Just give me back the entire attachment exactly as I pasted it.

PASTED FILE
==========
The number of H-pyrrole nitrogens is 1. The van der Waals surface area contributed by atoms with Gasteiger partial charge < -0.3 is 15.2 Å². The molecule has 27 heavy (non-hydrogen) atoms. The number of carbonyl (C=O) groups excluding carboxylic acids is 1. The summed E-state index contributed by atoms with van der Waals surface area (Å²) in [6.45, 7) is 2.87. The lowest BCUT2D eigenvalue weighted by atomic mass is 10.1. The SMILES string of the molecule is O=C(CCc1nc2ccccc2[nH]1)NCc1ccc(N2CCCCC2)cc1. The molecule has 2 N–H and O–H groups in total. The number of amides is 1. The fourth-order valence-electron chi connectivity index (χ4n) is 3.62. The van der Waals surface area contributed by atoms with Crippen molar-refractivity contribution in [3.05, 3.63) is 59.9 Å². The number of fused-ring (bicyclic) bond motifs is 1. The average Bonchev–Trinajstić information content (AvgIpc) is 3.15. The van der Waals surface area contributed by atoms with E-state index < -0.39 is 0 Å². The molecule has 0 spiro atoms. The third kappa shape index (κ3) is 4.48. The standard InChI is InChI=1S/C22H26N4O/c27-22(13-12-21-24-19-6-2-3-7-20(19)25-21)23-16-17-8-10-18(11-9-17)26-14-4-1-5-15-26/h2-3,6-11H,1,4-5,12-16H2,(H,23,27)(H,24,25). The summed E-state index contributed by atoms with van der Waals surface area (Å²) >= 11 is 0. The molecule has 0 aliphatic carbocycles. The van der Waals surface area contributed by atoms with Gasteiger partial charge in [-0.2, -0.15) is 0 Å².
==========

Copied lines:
The number of H-pyrrole nitrogens is 1. The van der Waals surface area contributed by atoms with Gasteiger partial charge < -0.3 is 15.2 Å². The molecule has 27 heavy (non-hydrogen) atoms. The number of carbonyl (C=O) groups excluding carboxylic acids is 1. The summed E-state index contributed by atoms with van der Waals surface area (Å²) in [6.45, 7) is 2.87. The lowest BCUT2D eigenvalue weighted by atomic mass is 10.1. The SMILES string of the molecule is O=C(CCc1nc2ccccc2[nH]1)NCc1ccc(N2CCCCC2)cc1. The molecule has 2 N–H and O–H groups in total. The number of amides is 1. The fourth-order valence-electron chi connectivity index (χ4n) is 3.62. The van der Waals surface area contributed by atoms with Crippen molar-refractivity contribution in [3.05, 3.63) is 59.9 Å². The number of fused-ring (bicyclic) bond motifs is 1. The average Bonchev–Trinajstić information content (AvgIpc) is 3.15. The van der Waals surface area contributed by atoms with E-state index < -0.39 is 0 Å². The molecule has 0 spiro atoms. The third kappa shape index (κ3) is 4.48. The standard InChI is InChI=1S/C22H26N4O/c27-22(13-12-21-24-19-6-2-3-7-20(19)25-21)23-16-17-8-10-18(11-9-17)26-14-4-1-5-15-26/h2-3,6-11H,1,4-5,12-16H2,(H,23,27)(H,24,25). The summed E-state index contributed by atoms with van der Waals surface area (Å²) >= 11 is 0. The molecule has 0 aliphatic carbocycles. The van der Waals surface area contributed by atoms with Gasteiger partial charge in [-0.2, -0.15) is 0 Å².